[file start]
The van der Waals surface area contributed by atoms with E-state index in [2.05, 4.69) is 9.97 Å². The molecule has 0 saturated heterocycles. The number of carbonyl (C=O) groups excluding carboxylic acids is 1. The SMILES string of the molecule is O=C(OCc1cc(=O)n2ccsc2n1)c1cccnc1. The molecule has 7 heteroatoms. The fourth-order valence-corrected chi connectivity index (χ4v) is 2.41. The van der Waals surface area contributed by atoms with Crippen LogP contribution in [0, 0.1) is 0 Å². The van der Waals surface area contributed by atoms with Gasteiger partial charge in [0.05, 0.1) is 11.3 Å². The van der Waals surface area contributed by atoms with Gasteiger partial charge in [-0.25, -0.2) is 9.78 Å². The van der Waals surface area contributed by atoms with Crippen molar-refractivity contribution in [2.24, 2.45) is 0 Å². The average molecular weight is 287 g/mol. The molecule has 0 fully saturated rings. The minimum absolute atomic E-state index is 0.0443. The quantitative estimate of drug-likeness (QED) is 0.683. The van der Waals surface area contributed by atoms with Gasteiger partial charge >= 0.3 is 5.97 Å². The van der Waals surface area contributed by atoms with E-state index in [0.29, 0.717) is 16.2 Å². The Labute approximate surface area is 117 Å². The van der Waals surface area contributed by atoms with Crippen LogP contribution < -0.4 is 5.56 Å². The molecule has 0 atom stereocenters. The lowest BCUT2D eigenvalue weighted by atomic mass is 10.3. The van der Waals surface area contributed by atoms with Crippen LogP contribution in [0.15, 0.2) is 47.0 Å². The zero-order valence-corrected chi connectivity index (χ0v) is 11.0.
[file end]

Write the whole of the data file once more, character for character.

The van der Waals surface area contributed by atoms with E-state index in [2.05, 4.69) is 9.97 Å². The molecule has 0 saturated heterocycles. The number of carbonyl (C=O) groups excluding carboxylic acids is 1. The SMILES string of the molecule is O=C(OCc1cc(=O)n2ccsc2n1)c1cccnc1. The molecule has 7 heteroatoms. The fourth-order valence-corrected chi connectivity index (χ4v) is 2.41. The van der Waals surface area contributed by atoms with Crippen LogP contribution in [0, 0.1) is 0 Å². The van der Waals surface area contributed by atoms with Gasteiger partial charge in [0.05, 0.1) is 11.3 Å². The van der Waals surface area contributed by atoms with Gasteiger partial charge in [-0.25, -0.2) is 9.78 Å². The van der Waals surface area contributed by atoms with Crippen molar-refractivity contribution in [2.24, 2.45) is 0 Å². The average molecular weight is 287 g/mol. The molecule has 0 fully saturated rings. The minimum absolute atomic E-state index is 0.0443. The quantitative estimate of drug-likeness (QED) is 0.683. The van der Waals surface area contributed by atoms with Gasteiger partial charge >= 0.3 is 5.97 Å². The van der Waals surface area contributed by atoms with E-state index in [0.29, 0.717) is 16.2 Å². The Labute approximate surface area is 117 Å². The van der Waals surface area contributed by atoms with Crippen LogP contribution < -0.4 is 5.56 Å². The molecule has 0 atom stereocenters. The lowest BCUT2D eigenvalue weighted by atomic mass is 10.3. The van der Waals surface area contributed by atoms with Crippen LogP contribution in [0.15, 0.2) is 47.0 Å². The zero-order valence-corrected chi connectivity index (χ0v) is 11.0.